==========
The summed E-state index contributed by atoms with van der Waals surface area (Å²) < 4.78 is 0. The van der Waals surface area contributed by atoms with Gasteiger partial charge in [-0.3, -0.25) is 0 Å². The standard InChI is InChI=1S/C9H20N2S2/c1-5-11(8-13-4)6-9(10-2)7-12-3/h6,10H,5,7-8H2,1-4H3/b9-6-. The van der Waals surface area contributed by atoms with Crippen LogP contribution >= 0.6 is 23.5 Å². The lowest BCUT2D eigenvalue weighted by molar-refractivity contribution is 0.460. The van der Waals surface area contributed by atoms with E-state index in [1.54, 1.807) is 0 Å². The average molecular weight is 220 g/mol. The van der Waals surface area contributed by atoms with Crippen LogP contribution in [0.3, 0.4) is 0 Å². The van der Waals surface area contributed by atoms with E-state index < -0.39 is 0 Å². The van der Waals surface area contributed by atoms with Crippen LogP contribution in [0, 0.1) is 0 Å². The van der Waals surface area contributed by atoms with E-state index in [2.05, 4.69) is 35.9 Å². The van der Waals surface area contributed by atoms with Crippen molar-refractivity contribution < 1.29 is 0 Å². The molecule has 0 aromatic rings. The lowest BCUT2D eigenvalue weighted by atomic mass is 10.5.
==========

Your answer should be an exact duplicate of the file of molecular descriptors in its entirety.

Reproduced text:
The summed E-state index contributed by atoms with van der Waals surface area (Å²) < 4.78 is 0. The van der Waals surface area contributed by atoms with Gasteiger partial charge in [-0.3, -0.25) is 0 Å². The standard InChI is InChI=1S/C9H20N2S2/c1-5-11(8-13-4)6-9(10-2)7-12-3/h6,10H,5,7-8H2,1-4H3/b9-6-. The van der Waals surface area contributed by atoms with Crippen LogP contribution >= 0.6 is 23.5 Å². The lowest BCUT2D eigenvalue weighted by molar-refractivity contribution is 0.460. The van der Waals surface area contributed by atoms with E-state index in [1.54, 1.807) is 0 Å². The average molecular weight is 220 g/mol. The van der Waals surface area contributed by atoms with Crippen LogP contribution in [0.3, 0.4) is 0 Å². The van der Waals surface area contributed by atoms with E-state index < -0.39 is 0 Å². The van der Waals surface area contributed by atoms with Crippen LogP contribution in [0, 0.1) is 0 Å². The van der Waals surface area contributed by atoms with E-state index in [2.05, 4.69) is 35.9 Å². The van der Waals surface area contributed by atoms with Crippen molar-refractivity contribution < 1.29 is 0 Å². The molecule has 0 aromatic rings. The lowest BCUT2D eigenvalue weighted by atomic mass is 10.5.